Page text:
“Mikasa is a pre-dreadnought battleship built for the Imperial Japanese Navy (IJN) in the late 1890s, and was the only ship of her class. Named after Mount Mikasa in Nara, Japan, the ship served as the flagship of Admiral Tōgō Heihachirō throughout the Russo-Japanese War of 1904–1905, including the Battle of Port Arthur on the second day of the war and the Battles of the Yellow Sea and Tsushima.
“During the Battle of Tsushima, Mikasa was the focus of the Russian fire as the leading ship in the Japanese column, and was hit more than 40 times by large 12- and 6-inch shells but none did serious damage to her structure.
“Six days after the Treaty of Portsmouth ended the Russo-Japanese War, Mikasa sank at her moorings after a fire and magazine explosion at Sasebo on the night of 11/12 September 1905 that killed 251 crewmen. She was refloated, reconstructed and repaired at Sasebo. During World War I, Mikasa served on coast-defence duties, based at Maizuru. The ship supported the Japanese intervention in Siberia during the Russian Civil War during 1921 and was reclassified on 1 September 1921 as a first-class coast-defence ship.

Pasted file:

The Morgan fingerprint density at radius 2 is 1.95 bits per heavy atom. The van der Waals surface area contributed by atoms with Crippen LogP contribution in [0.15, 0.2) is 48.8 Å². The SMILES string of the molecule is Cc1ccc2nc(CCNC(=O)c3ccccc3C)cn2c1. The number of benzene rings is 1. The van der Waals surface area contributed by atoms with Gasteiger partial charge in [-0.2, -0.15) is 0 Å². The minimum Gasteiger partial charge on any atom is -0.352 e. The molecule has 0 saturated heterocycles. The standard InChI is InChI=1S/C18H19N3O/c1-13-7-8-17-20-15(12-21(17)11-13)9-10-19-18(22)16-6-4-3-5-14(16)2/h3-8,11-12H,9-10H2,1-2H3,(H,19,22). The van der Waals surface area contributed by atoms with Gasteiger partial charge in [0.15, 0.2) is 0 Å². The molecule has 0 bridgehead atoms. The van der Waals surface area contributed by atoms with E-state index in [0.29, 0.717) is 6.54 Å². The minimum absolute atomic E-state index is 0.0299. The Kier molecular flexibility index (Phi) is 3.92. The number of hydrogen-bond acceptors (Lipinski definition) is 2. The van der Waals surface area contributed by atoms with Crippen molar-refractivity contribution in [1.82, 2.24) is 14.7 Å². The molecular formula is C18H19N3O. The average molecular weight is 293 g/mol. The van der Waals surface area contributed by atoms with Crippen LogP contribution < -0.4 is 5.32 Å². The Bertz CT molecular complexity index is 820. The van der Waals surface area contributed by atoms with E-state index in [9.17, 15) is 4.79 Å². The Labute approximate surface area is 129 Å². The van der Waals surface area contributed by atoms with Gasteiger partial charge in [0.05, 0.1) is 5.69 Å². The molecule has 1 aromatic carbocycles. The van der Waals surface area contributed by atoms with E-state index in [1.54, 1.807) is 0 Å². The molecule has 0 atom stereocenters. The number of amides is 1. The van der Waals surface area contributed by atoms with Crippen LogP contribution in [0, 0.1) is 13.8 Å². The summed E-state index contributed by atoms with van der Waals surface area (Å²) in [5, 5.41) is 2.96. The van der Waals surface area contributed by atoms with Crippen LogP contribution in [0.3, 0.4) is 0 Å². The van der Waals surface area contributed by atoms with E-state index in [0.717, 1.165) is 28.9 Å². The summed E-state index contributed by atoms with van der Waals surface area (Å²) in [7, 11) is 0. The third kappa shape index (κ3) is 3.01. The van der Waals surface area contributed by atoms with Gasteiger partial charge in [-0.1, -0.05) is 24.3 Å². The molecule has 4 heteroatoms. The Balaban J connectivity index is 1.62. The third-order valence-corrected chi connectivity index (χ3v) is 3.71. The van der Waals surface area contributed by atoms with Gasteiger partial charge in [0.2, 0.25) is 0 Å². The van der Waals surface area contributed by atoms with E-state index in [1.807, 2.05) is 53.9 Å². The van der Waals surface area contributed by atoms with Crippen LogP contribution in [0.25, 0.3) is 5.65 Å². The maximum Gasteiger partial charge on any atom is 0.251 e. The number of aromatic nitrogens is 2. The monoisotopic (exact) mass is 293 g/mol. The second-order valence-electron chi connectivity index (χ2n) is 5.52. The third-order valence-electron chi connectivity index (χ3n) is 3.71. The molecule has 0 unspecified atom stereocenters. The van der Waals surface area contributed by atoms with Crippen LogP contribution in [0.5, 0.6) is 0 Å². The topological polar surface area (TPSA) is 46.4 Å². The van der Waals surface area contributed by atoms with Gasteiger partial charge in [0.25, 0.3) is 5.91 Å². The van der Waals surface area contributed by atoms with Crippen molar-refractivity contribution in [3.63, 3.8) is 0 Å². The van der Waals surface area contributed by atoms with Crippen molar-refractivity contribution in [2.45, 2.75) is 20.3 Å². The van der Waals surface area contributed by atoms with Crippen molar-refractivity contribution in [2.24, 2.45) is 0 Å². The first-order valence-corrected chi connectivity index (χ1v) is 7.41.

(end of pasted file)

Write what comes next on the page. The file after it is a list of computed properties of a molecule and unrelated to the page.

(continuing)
“Mikasa was decommissioned on 23 September 1923 following the Washington Naval Treaty of 1922 and scheduled for scrapping. However, at the request of the Japanese government, each of the signatory countries to the treaty agreed that Mikasa could be preserved as a memorial ship with her hull fully encased in concrete.
“On 12 November 1926, Mikasa was opened for display in Yokosuka in the presence of the then-Crown Prince Hirohito and retired Admiral Tōgō.
“Following the surrender of Japanese forces in 1945, the museum ship deteriorated under control of the Occupation forces, but was restored after another campaign led by the Japan Times and retired US Fleet Admiral Chester W. Nimitz that allowed the ship to reopen in 1961.
“Now one of three World Memorial Ships (along with HMS Trafalgar and USS Constitution), Mikasa is the last remaining example of a pre-Dreadnought battleship anywhere in the world.”